Torah Weekly

For the week ending 28 July 2018 / 16 Av 5778

Parshat Va'etchanan

by Rabbi Yaakov Asher Sinclair - www.seasonsofthemoon.com
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Overview

Although Moshe is content that Yehoshua will lead the nation, Moshe nevertheless prays to enter the Land of Israel in order to fulfill its special mitzvot. Hashem refuses. Moshe reminds Bnei Yisrael of the gathering at Sinai when they received the Torah that they saw no visual representation of the Divine, but only the sound of words. Moshe impresses on Bnei Yisrael that the Sinai revelation took place before an entire nation, not to a select elite, and that only the Jews will ever claim that Hashem spoke to their entire nation. Moshe specifically enjoins Bnei Yisrael to "pass over" the Sinai event to their children throughout all generations.

Moshe predicts, accurately, that when Bnei Yisrael dwell in Eretz Yisrael they will sin and be scattered among all the peoples. They will stay few in number but will eventually return to Hashem.

Moshe designates three "refuge cities" to which an inadvertent killer may flee. Moshe repeats the Ten Commandments and then teaches the Shema, the central credo of Judaism, that there is only One G-d. Moshe warns the people not to succumb to materialism and thus forget their purpose as a spiritual nation. The parsha ends with Moshe exhorting Bnei Yisrael not to intermarry when they enter Eretz Yisrael, as they cannot be a treasured and holy nation if they intermarry, and they will become indistinguishable from the other nations.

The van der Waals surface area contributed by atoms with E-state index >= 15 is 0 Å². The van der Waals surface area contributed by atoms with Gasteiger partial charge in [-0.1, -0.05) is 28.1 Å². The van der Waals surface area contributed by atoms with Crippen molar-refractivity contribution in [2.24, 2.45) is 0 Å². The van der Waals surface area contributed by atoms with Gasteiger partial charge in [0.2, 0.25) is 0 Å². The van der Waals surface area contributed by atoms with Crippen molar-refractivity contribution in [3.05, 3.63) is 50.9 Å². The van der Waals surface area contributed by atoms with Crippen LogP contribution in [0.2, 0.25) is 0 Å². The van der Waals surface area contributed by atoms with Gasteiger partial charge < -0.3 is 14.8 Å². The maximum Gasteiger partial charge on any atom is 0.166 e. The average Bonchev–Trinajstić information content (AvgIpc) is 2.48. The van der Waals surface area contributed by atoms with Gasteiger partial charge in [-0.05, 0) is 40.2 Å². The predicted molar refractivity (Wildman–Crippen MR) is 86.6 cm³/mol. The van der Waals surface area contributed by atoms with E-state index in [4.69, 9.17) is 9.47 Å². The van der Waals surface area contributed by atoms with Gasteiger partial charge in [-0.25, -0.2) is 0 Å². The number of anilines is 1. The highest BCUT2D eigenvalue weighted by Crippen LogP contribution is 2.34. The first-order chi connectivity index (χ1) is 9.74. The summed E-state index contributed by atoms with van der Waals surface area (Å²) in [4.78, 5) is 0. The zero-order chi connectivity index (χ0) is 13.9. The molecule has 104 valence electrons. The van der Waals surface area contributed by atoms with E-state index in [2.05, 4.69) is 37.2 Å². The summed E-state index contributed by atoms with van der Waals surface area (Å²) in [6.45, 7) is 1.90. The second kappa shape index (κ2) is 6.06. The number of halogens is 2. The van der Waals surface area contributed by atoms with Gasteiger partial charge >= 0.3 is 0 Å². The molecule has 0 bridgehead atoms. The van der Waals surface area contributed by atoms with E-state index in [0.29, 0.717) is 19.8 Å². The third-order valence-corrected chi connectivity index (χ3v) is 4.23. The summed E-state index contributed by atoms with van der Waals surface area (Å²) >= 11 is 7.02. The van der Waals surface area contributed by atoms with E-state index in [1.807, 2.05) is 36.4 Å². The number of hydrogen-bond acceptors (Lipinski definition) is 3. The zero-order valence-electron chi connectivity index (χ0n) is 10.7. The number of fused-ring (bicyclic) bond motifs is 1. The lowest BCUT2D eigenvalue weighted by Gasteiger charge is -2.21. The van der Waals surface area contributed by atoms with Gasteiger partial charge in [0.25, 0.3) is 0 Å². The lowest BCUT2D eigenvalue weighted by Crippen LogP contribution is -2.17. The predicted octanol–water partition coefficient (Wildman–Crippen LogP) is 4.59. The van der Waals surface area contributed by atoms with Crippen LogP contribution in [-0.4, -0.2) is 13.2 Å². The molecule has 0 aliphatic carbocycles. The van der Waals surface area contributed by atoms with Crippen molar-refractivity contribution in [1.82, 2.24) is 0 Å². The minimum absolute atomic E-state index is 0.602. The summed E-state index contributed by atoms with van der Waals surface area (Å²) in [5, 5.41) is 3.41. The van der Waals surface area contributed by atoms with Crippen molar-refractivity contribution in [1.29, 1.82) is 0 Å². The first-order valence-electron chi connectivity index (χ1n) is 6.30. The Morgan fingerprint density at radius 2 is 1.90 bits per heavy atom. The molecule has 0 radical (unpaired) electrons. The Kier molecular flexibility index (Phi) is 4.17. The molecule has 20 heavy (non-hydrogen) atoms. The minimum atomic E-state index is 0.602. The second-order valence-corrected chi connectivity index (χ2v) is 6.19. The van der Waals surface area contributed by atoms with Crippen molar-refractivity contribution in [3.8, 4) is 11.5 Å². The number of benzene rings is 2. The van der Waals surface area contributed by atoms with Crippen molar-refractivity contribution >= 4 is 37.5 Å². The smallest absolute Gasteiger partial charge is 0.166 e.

Insights

Lollipop Nachat

“…so that you will fear the L-rd, your G-d, to observe all His decrees and commandments that I command you — you, your child, and your grandchild — all the days of your life…” (6:2)

Nachat is something you only get from your grandchildren” runs the quip. Or, as Rabbi Simcha Auerbach jokingly put it, “Granchildren are the prize you get for not murdering your children.”

A few weeks ago I got a big nachat delivery. I was leaving a Kiddush and I bumped into an old friend who asked about one of my children, and he then told me this story:

“One of my kids was starting school and it was his first day on the tender (school bus). Of course he was nervous and overwhelmed with all the older boys on the bus and he started to cry. He told me that your son, who was a couple of years older, came over to him and gave him a lollipop and smiled at him. His whole first day at school was very different because of that lollipop.”

“Thank you so much for telling me that,” I said.

“No,” he said. “That’s not the end of the story. So now in our family, on the first day of school, my children go out, ‘armed’ with lollipops to give to the little ones on their first day.”

“Mitzvah goreret mitzvah.” One good deed doesn’t just deserve another, it causes another. Our actions echo down the years, through other people’s lives, on and on.

“So that you will fear the L-rd, your G-d, to observe all His decrees and commandments that I command you — you, your child, and your grandchild – all the days of your life…

How can the Torah command us to ensure that our grandchildren will fear G-d and keep the mitzvot? How much influence can a grandparent have over his grandchild? Unless the grandchild is brought up by the grandparents, the major influence must be the parents.

My father, a”h, used to say, “Don’t do as I do, do as I tell you!’ is ineffective parenting.” Like it or not, our children mimic us, for the good or the not-so-good.

Maybe the Torah is hinting here that we are responsible even for our grandchildren’s connection to Judaism because the example that we set as parents will passed down the generations — like a lollipop.

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